We may build fea­tures in the fu­ture that are for more short-form and clearly ephemeral con­tent on LessWrong. If so, this will be in a new sec­tion of the site built to be less like a repos­i­tory of time­less in­for­ma­tion and dis­cus­sion, and more like (e.g.) a Face­book feed.

2.4 Hot-but­ton poli­ti­cal is­sues Highly poli­ti­cized is­sues tend to be very viral, which can of­ten lead to them dom­i­nat­ing dis­cus­sion. Th­ese is­sues of­ten (though not always) score poorly on tractabil­ity and ne­glect­ed­ness; they’re of­ten emo­tion­ally charged in ways that make con­ver­gence and skill-build­ing more challeng­ing; and dis­cus­sion is of­ten trig­gered by tran­sient news items, as op­posed to deep new in­sights that will be equally rele­vant years down the line. “Poli­tics is an im­por­tant do­main to which we should in­di­vi­d­u­ally ap­ply our ra­tio­nal­ity—but it’s a ter­rible do­main in which to learn ra­tio­nal­ity”. This means that highly poli­ti­cized is­sues will of­ten score poorly on 1.1, 2.2, and 2.3.

Of course, what counts as a “hot-but­ton poli­ti­cal is­sue” isn’t always clear, and we don’t want to en­courage ag­o­niz­ing or ar­gu­ing about what counts. (See 2.1.) We just want to en­courage users to use their judg­ment and do their best to keep it to a min­i­mum, so that other top­ics aren’t crowded out.

3. Off-limits things

3.1. Se­ri­ous vi­o­la­tions of dis­course norms — Threat­en­ing be­hav­ior, need­lessly harsh per­sonal at­tacks, ha­rass­ment, doxxing, and so on.

3.2. Con­sis­tently dis­rup­tive or low-qual­ity con­tent — Spam, dis­cus­sion de­railing, and so on.

A list of users with bans or pub­lic warn­ings can be found here.

4. How mod­er­a­tion works

Com­pared to mod­er­a­tors on other on­line fo­rums, mod­er­a­tors on LessWrong are granted greater abil­ity to change and im­prove the web­site, and are trusted with more in­for­ma­tion. Th­ese roles of re­spon­si­bil­ity are only given to trusted mem­bers of the com­mu­nity, and they are known as the Sun­sh­ine Reg­i­ment.

The new, weighted karma sys­tem is de­signed to bring good con­tent to the top. How­ever, this karma sys­tem is based on the vot­ing pat­terns of many in­di­vi­d­u­als, most of whom do not have the time to re­flect on big-pic­ture trends, nor the re­sources to sub­stan­tially change those trends. In a clas­sic tragedy of the com­mons, when there are thou­sands of peo­ple vot­ing, no in­di­vi­d­ual is in­cen­tivised to spend a lot of time con­sid­er­ing their vote.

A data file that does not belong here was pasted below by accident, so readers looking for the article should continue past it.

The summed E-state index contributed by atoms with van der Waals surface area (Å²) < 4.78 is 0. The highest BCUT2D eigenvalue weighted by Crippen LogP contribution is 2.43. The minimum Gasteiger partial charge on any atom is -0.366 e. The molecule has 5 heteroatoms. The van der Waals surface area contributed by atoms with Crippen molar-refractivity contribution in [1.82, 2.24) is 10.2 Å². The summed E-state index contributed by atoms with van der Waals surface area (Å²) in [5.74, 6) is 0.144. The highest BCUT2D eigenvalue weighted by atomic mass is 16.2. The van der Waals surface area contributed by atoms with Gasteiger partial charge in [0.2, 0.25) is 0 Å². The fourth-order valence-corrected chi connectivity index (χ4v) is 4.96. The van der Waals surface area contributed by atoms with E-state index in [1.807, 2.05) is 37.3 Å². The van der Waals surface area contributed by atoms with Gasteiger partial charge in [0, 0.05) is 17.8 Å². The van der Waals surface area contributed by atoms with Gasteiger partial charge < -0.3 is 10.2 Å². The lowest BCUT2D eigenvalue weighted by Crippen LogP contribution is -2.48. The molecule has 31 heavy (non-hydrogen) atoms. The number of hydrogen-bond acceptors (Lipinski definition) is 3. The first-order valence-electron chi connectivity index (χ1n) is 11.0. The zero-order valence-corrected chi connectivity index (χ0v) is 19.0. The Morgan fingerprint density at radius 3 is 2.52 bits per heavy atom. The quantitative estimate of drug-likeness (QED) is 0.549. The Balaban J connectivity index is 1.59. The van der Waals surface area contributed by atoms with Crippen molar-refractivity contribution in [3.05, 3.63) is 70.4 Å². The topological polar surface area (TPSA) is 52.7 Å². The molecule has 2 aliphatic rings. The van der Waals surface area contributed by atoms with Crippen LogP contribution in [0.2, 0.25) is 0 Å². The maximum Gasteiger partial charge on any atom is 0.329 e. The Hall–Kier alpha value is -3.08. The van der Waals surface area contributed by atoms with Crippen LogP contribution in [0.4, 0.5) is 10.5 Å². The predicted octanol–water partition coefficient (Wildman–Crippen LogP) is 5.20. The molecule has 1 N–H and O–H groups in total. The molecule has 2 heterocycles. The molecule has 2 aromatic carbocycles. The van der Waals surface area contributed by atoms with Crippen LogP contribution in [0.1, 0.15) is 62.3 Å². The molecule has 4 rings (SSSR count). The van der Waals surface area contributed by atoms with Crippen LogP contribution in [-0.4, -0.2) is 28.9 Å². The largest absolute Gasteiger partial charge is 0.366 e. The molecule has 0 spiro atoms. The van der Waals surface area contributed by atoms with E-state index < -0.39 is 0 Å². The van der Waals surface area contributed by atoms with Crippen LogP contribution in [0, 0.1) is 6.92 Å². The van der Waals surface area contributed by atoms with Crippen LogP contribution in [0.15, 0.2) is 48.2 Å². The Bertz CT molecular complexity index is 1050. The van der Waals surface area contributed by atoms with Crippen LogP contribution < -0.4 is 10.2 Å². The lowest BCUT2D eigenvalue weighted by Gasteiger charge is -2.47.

The in­cen­tives set up by the karma sys­tem can be con­sid­ered the com­mu­nity’s Sys­tem 1, and the Sun­sh­ine Reg­i­ment can be thought of as the com­mu­nity’s Sys­tem 2. Sun­sh­ines think about what in­cen­tive gra­di­ents are be­ing pro­duced, and are given the re­sources to in­fluence the in­cen­tive gra­di­ents in a more sub­stan­tial way (e.g. karma re­wards on com­ments), al­low­ing the com­mu­nity to plan around ob­sta­cles and achieve more com­plex goals.

There are no hard rules about what com­ments each mem­ber of the Sun­sh­ine Reg­i­ment will give karma re­wards to. If your sub­mis­sion has re­ceived a karma re­ward, it will be sig­nified by a small star icon on that com­ment or post. If your sub­mis­sion has been re­moved by a Sun­sh­ine, they will leave a note ex­plain­ing why the com­ment was in­ap­pro­pri­ate or un­suited to the LessWrong front­page.

Mem­bers of the Sun­sh­ine Reg­i­ment will have ac­cess to more in­for­ma­tion than other users, al­low­ing them to no­tice nega­tive pat­terns of be­havi­ours, such as sock­pup­pet ac­counts and mass down­vot­ing. The ex­tra in­for­ma­tion is:

  • Ac­cess to the iden­tities of vot­ers on any com­ment/​post, and to the vot­ing his­tory of all users.

  • The IP ad­dress a user wrote a post or com­ment from.

Sun­sh­ines of the 1st LessWrong Reg­i­ment are: